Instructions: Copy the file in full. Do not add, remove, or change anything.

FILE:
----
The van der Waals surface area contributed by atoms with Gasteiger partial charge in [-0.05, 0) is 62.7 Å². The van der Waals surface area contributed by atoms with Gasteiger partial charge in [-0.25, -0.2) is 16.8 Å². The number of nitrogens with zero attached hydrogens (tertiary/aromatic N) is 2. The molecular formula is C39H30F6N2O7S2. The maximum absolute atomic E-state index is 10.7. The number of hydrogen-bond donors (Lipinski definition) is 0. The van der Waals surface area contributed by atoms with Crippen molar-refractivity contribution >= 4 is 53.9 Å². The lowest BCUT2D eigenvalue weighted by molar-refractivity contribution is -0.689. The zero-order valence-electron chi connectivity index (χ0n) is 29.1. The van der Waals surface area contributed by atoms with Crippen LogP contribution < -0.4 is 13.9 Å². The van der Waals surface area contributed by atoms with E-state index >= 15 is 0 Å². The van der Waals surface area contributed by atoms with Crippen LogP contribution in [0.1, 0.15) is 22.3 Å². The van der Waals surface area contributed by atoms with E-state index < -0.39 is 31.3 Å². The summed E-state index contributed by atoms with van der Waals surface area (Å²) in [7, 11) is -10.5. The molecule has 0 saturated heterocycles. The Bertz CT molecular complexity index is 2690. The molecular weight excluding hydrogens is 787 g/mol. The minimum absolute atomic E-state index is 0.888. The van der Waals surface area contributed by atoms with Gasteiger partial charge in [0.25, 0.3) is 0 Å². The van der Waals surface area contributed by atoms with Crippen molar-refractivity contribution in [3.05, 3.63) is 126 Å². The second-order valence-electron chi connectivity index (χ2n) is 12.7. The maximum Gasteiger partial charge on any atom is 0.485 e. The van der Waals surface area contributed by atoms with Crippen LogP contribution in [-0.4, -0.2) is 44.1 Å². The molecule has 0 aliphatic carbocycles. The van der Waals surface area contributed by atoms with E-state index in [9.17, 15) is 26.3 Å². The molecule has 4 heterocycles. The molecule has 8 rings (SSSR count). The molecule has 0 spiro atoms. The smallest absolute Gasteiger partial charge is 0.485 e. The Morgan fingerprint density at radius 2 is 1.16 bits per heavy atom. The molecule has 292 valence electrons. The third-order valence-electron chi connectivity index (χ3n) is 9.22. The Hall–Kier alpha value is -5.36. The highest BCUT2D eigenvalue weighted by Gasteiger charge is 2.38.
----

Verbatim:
The van der Waals surface area contributed by atoms with Gasteiger partial charge in [-0.05, 0) is 62.7 Å². The van der Waals surface area contributed by atoms with Gasteiger partial charge in [-0.25, -0.2) is 16.8 Å². The number of nitrogens with zero attached hydrogens (tertiary/aromatic N) is 2. The molecular formula is C39H30F6N2O7S2. The maximum absolute atomic E-state index is 10.7. The number of hydrogen-bond donors (Lipinski definition) is 0. The van der Waals surface area contributed by atoms with Crippen molar-refractivity contribution >= 4 is 53.9 Å². The lowest BCUT2D eigenvalue weighted by molar-refractivity contribution is -0.689. The zero-order valence-electron chi connectivity index (χ0n) is 29.1. The van der Waals surface area contributed by atoms with Crippen LogP contribution < -0.4 is 13.9 Å². The van der Waals surface area contributed by atoms with E-state index >= 15 is 0 Å². The van der Waals surface area contributed by atoms with Crippen LogP contribution in [0.1, 0.15) is 22.3 Å². The van der Waals surface area contributed by atoms with E-state index < -0.39 is 31.3 Å². The summed E-state index contributed by atoms with van der Waals surface area (Å²) in [7, 11) is -10.5. The molecule has 0 saturated heterocycles. The Bertz CT molecular complexity index is 2690. The molecular weight excluding hydrogens is 787 g/mol. The minimum absolute atomic E-state index is 0.888. The van der Waals surface area contributed by atoms with Gasteiger partial charge in [0.25, 0.3) is 0 Å². The van der Waals surface area contributed by atoms with Crippen molar-refractivity contribution in [3.05, 3.63) is 126 Å². The second-order valence-electron chi connectivity index (χ2n) is 12.7. The maximum Gasteiger partial charge on any atom is 0.485 e. The van der Waals surface area contributed by atoms with Crippen LogP contribution in [-0.4, -0.2) is 44.1 Å². The molecule has 0 aliphatic carbocycles. The van der Waals surface area contributed by atoms with E-state index in [9.17, 15) is 26.3 Å². The molecule has 4 heterocycles. The molecule has 8 rings (SSSR count). The molecule has 0 spiro atoms. The smallest absolute Gasteiger partial charge is 0.485 e. The Morgan fingerprint density at radius 2 is 1.16 bits per heavy atom. The molecule has 292 valence electrons. The third-order valence-electron chi connectivity index (χ3n) is 9.22. The Hall–Kier alpha value is -5.36. The highest BCUT2D eigenvalue weighted by Gasteiger charge is 2.38.